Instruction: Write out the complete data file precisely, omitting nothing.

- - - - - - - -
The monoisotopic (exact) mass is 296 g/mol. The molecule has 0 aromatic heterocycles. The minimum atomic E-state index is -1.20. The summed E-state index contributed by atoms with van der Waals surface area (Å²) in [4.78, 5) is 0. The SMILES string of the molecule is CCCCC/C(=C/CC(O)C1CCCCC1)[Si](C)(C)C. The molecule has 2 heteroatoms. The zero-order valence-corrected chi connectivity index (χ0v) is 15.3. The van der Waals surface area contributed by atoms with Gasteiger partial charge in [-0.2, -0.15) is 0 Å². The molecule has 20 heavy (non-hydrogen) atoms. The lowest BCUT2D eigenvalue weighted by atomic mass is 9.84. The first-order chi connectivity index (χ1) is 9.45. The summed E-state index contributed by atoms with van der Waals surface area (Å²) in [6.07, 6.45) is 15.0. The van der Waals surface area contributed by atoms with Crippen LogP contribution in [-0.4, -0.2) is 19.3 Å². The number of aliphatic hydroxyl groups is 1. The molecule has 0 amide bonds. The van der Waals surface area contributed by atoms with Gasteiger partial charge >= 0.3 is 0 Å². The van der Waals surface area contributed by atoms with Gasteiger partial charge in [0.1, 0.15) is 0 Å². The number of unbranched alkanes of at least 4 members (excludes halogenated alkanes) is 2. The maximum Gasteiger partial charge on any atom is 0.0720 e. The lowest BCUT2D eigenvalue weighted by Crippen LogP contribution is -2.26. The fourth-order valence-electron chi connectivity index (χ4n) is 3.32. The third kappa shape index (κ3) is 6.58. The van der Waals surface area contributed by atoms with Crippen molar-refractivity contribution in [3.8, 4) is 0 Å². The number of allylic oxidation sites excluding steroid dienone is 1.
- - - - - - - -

The monoisotopic (exact) mass is 296 g/mol. The molecule has 0 aromatic heterocycles. The minimum atomic E-state index is -1.20. The summed E-state index contributed by atoms with van der Waals surface area (Å²) in [4.78, 5) is 0. The SMILES string of the molecule is CCCCC/C(=C/CC(O)C1CCCCC1)[Si](C)(C)C. The molecule has 2 heteroatoms. The zero-order valence-corrected chi connectivity index (χ0v) is 15.3. The van der Waals surface area contributed by atoms with Gasteiger partial charge in [-0.2, -0.15) is 0 Å². The molecule has 20 heavy (non-hydrogen) atoms. The lowest BCUT2D eigenvalue weighted by atomic mass is 9.84. The first-order chi connectivity index (χ1) is 9.45. The summed E-state index contributed by atoms with van der Waals surface area (Å²) in [6.07, 6.45) is 15.0. The van der Waals surface area contributed by atoms with Crippen LogP contribution in [-0.4, -0.2) is 19.3 Å². The number of aliphatic hydroxyl groups is 1. The molecule has 0 amide bonds. The van der Waals surface area contributed by atoms with Gasteiger partial charge >= 0.3 is 0 Å². The van der Waals surface area contributed by atoms with Gasteiger partial charge in [0.1, 0.15) is 0 Å². The number of unbranched alkanes of at least 4 members (excludes halogenated alkanes) is 2. The maximum Gasteiger partial charge on any atom is 0.0720 e. The lowest BCUT2D eigenvalue weighted by Crippen LogP contribution is -2.26. The fourth-order valence-electron chi connectivity index (χ4n) is 3.32. The third kappa shape index (κ3) is 6.58. The van der Waals surface area contributed by atoms with Crippen molar-refractivity contribution in [3.8, 4) is 0 Å². The number of allylic oxidation sites excluding steroid dienone is 1.